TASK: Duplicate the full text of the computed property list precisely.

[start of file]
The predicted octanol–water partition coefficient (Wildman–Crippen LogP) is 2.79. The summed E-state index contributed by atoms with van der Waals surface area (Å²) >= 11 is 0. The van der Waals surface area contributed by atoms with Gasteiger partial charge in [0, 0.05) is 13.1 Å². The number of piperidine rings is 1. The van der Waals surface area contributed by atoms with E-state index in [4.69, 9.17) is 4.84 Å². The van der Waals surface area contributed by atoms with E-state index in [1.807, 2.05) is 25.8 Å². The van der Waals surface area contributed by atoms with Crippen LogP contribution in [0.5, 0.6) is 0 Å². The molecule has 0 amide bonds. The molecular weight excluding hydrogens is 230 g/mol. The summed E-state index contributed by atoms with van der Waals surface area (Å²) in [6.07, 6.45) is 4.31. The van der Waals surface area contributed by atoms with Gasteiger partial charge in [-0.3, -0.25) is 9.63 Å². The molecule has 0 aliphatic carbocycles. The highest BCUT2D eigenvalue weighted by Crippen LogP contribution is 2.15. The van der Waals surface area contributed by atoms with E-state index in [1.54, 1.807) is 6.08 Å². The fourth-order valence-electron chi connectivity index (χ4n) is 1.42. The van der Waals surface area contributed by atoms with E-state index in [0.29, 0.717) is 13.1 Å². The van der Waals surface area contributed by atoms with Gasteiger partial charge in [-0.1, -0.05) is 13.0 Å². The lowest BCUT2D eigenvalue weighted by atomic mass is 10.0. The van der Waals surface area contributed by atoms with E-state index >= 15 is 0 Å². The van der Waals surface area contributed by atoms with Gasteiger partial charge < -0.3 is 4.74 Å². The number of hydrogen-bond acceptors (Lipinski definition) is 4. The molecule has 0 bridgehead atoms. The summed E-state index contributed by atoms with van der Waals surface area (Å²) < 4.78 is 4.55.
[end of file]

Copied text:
The predicted octanol–water partition coefficient (Wildman–Crippen LogP) is 2.79. The summed E-state index contributed by atoms with van der Waals surface area (Å²) >= 11 is 0. The van der Waals surface area contributed by atoms with Gasteiger partial charge in [0, 0.05) is 13.1 Å². The number of piperidine rings is 1. The van der Waals surface area contributed by atoms with E-state index in [4.69, 9.17) is 4.84 Å². The van der Waals surface area contributed by atoms with E-state index in [1.807, 2.05) is 25.8 Å². The van der Waals surface area contributed by atoms with Crippen LogP contribution in [0.5, 0.6) is 0 Å². The molecule has 0 amide bonds. The molecular weight excluding hydrogens is 230 g/mol. The summed E-state index contributed by atoms with van der Waals surface area (Å²) in [6.07, 6.45) is 4.31. The van der Waals surface area contributed by atoms with Gasteiger partial charge in [-0.3, -0.25) is 9.63 Å². The molecule has 0 aliphatic carbocycles. The highest BCUT2D eigenvalue weighted by Crippen LogP contribution is 2.15. The van der Waals surface area contributed by atoms with E-state index in [1.54, 1.807) is 6.08 Å². The fourth-order valence-electron chi connectivity index (χ4n) is 1.42. The van der Waals surface area contributed by atoms with E-state index in [0.29, 0.717) is 13.1 Å². The van der Waals surface area contributed by atoms with Gasteiger partial charge in [-0.1, -0.05) is 13.0 Å². The lowest BCUT2D eigenvalue weighted by atomic mass is 10.0. The van der Waals surface area contributed by atoms with E-state index >= 15 is 0 Å². The van der Waals surface area contributed by atoms with Gasteiger partial charge < -0.3 is 4.74 Å². The number of hydrogen-bond acceptors (Lipinski definition) is 4. The molecule has 0 bridgehead atoms. The summed E-state index contributed by atoms with van der Waals surface area (Å²) < 4.78 is 4.55.